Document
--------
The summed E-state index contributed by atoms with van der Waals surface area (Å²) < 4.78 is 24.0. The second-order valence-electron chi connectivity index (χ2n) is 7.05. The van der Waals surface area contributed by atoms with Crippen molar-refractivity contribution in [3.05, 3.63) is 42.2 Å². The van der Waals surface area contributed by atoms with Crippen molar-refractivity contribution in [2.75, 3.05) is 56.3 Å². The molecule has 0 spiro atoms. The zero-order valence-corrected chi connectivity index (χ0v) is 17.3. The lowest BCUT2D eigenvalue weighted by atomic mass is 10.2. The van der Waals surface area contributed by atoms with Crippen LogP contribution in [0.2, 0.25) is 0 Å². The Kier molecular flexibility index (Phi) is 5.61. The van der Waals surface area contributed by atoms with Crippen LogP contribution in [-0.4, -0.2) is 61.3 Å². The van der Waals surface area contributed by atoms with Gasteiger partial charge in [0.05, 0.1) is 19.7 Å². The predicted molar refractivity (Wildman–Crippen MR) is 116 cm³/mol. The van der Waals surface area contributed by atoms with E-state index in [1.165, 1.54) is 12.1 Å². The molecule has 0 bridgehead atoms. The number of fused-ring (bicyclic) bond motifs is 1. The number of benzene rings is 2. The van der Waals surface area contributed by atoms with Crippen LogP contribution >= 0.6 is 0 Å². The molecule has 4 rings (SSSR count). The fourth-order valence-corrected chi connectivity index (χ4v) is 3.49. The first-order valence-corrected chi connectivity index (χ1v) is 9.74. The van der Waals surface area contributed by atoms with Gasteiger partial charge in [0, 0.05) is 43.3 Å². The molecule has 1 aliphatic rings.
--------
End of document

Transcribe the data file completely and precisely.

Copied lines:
The summed E-state index contributed by atoms with van der Waals surface area (Å²) < 4.78 is 24.0. The second-order valence-electron chi connectivity index (χ2n) is 7.05. The van der Waals surface area contributed by atoms with Crippen molar-refractivity contribution in [3.05, 3.63) is 42.2 Å². The van der Waals surface area contributed by atoms with Crippen molar-refractivity contribution in [2.75, 3.05) is 56.3 Å². The molecule has 0 spiro atoms. The zero-order valence-corrected chi connectivity index (χ0v) is 17.3. The lowest BCUT2D eigenvalue weighted by atomic mass is 10.2. The van der Waals surface area contributed by atoms with Crippen LogP contribution in [0.2, 0.25) is 0 Å². The Kier molecular flexibility index (Phi) is 5.61. The van der Waals surface area contributed by atoms with Crippen LogP contribution in [-0.4, -0.2) is 61.3 Å². The van der Waals surface area contributed by atoms with Gasteiger partial charge in [0.05, 0.1) is 19.7 Å². The predicted molar refractivity (Wildman–Crippen MR) is 116 cm³/mol. The van der Waals surface area contributed by atoms with E-state index in [1.165, 1.54) is 12.1 Å². The molecule has 0 bridgehead atoms. The number of fused-ring (bicyclic) bond motifs is 1. The number of benzene rings is 2. The van der Waals surface area contributed by atoms with Crippen LogP contribution >= 0.6 is 0 Å². The molecule has 4 rings (SSSR count). The fourth-order valence-corrected chi connectivity index (χ4v) is 3.49. The first-order valence-corrected chi connectivity index (χ1v) is 9.74. The van der Waals surface area contributed by atoms with Gasteiger partial charge in [0, 0.05) is 43.3 Å². The molecule has 1 aliphatic rings.